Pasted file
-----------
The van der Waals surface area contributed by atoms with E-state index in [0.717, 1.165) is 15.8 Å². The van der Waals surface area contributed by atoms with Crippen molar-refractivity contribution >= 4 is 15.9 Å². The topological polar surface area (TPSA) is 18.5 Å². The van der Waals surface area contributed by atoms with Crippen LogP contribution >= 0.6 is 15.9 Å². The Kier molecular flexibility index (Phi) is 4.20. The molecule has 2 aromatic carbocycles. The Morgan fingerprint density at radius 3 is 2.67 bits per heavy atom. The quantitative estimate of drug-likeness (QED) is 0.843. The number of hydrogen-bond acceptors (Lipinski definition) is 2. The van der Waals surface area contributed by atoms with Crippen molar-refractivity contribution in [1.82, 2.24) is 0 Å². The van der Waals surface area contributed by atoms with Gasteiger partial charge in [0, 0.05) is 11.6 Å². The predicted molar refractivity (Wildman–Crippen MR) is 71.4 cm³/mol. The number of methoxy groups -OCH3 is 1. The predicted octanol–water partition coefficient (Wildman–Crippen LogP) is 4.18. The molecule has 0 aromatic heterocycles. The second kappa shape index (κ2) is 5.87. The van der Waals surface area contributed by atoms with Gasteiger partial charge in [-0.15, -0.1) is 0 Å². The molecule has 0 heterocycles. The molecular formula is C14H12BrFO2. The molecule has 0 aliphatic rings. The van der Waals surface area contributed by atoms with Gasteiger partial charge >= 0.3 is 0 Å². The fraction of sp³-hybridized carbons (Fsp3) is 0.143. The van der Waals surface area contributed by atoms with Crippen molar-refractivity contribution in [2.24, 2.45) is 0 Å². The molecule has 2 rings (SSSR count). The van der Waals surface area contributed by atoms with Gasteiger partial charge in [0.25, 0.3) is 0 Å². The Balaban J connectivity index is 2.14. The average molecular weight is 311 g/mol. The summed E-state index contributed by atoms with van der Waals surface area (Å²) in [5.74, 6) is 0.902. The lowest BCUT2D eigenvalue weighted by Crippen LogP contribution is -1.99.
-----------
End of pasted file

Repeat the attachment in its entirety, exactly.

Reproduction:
The van der Waals surface area contributed by atoms with E-state index in [0.717, 1.165) is 15.8 Å². The van der Waals surface area contributed by atoms with Crippen molar-refractivity contribution >= 4 is 15.9 Å². The topological polar surface area (TPSA) is 18.5 Å². The van der Waals surface area contributed by atoms with Crippen LogP contribution >= 0.6 is 15.9 Å². The Kier molecular flexibility index (Phi) is 4.20. The molecule has 2 aromatic carbocycles. The Morgan fingerprint density at radius 3 is 2.67 bits per heavy atom. The quantitative estimate of drug-likeness (QED) is 0.843. The number of hydrogen-bond acceptors (Lipinski definition) is 2. The van der Waals surface area contributed by atoms with Crippen molar-refractivity contribution in [1.82, 2.24) is 0 Å². The van der Waals surface area contributed by atoms with Gasteiger partial charge in [0, 0.05) is 11.6 Å². The predicted molar refractivity (Wildman–Crippen MR) is 71.4 cm³/mol. The number of methoxy groups -OCH3 is 1. The predicted octanol–water partition coefficient (Wildman–Crippen LogP) is 4.18. The molecule has 0 aromatic heterocycles. The second kappa shape index (κ2) is 5.87. The van der Waals surface area contributed by atoms with Gasteiger partial charge in [-0.15, -0.1) is 0 Å². The molecule has 0 heterocycles. The molecular formula is C14H12BrFO2. The molecule has 0 aliphatic rings. The van der Waals surface area contributed by atoms with Gasteiger partial charge >= 0.3 is 0 Å². The fraction of sp³-hybridized carbons (Fsp3) is 0.143. The van der Waals surface area contributed by atoms with Crippen molar-refractivity contribution in [2.24, 2.45) is 0 Å². The molecule has 2 rings (SSSR count). The van der Waals surface area contributed by atoms with Gasteiger partial charge in [0.25, 0.3) is 0 Å². The Balaban J connectivity index is 2.14. The average molecular weight is 311 g/mol. The summed E-state index contributed by atoms with van der Waals surface area (Å²) in [5.74, 6) is 0.902. The lowest BCUT2D eigenvalue weighted by Crippen LogP contribution is -1.99.